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Please do not reply to this e-mail, as I am unable to respond to messages sent to this address. You can contact me directly at vgaydos@pahousegop.com or via RepGaydos.com.
With the conclusion of Appropriations Committee hearings this past Thursday, my colleagues and I will soon get back to work for the people of Pennsylvania. The House Health Committee also held a public hearing last week, the subject of which being the medical effects and regulatory background of the hemp product CBD. We discussed the steps necessary to ensure its safe use, and I outlined my concerns in an article you will find below.

The House returns to session next week as we enter the next stage of the budget process. I look forward to keeping you posted on the latest developments as the House begins to craft legislation that will eventually become this year’s state budget.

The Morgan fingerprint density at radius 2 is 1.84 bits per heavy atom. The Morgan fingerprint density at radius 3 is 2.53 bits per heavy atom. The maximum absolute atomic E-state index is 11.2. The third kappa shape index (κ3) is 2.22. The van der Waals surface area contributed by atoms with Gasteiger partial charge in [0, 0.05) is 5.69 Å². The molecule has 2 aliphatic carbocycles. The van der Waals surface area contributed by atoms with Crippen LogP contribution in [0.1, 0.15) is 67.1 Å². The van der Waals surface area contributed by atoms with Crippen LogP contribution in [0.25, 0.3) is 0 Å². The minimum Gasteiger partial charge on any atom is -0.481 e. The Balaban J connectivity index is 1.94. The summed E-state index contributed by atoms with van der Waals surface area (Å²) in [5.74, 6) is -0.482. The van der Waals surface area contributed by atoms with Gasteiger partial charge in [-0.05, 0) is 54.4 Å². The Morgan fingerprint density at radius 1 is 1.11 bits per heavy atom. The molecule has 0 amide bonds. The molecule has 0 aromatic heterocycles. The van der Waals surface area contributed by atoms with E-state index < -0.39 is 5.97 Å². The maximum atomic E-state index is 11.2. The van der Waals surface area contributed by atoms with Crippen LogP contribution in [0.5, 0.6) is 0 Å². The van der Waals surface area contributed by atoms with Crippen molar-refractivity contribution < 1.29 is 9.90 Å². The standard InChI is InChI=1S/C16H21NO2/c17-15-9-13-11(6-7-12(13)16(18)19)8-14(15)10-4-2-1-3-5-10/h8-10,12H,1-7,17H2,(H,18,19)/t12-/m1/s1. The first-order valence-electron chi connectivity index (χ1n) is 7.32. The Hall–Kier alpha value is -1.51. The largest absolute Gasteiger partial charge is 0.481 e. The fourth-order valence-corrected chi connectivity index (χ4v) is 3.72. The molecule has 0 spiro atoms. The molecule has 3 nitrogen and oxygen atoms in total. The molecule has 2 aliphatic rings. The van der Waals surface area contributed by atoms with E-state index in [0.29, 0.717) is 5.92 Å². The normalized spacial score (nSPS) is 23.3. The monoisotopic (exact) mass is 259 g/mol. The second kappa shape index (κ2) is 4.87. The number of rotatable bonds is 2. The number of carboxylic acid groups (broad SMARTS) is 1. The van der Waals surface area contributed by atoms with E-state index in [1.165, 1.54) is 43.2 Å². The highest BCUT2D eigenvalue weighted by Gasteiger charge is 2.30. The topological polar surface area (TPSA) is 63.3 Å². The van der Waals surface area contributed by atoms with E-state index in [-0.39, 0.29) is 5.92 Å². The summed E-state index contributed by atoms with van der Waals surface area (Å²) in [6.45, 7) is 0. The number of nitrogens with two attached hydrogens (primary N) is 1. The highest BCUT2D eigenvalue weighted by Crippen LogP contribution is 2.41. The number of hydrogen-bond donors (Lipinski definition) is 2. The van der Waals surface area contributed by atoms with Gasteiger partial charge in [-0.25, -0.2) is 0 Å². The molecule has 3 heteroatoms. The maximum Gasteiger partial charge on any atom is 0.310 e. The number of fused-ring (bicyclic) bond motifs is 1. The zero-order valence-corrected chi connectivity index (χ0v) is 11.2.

If you enjoy these weekly emails, be sure to keep up with me on Facebook , Twitter  and Instagram for the latest news from Harrisburg and our district.    


Valerie Gaydos

In this edition:
  •   Health Committee Examines CBD in Public Hearing
  •   Hearings on Governor’s $36 Billion Budget Proposal Conclude 
  •   Local Spotlight: Funds for Pittsburgh Botanic Gardens and the Borough of Sewickley 
  •   Automated Work Zone Speed Enforcement Program in Effect 
  •   Turnpike Commission Offering Summer Jobs
Health Committee Examines CBD in Public Hearing

My colleagues and I in the House Health Committee held a public hearing last week to discuss the impact of cannabidiol (CBD) in medical treatment, and the current state of CBD regulation in the Commonwealth.

CBD is a valuable curative, but it must be made safe. It turns out that there is a loophole that allows CBD produced from industrial hemp to go untested for anything other than THC level. That means that the things you buy with CBD in it are not always tested for things like heavy metals, bacteria and other things that can make you sick. This must be fixed to ensure safe use.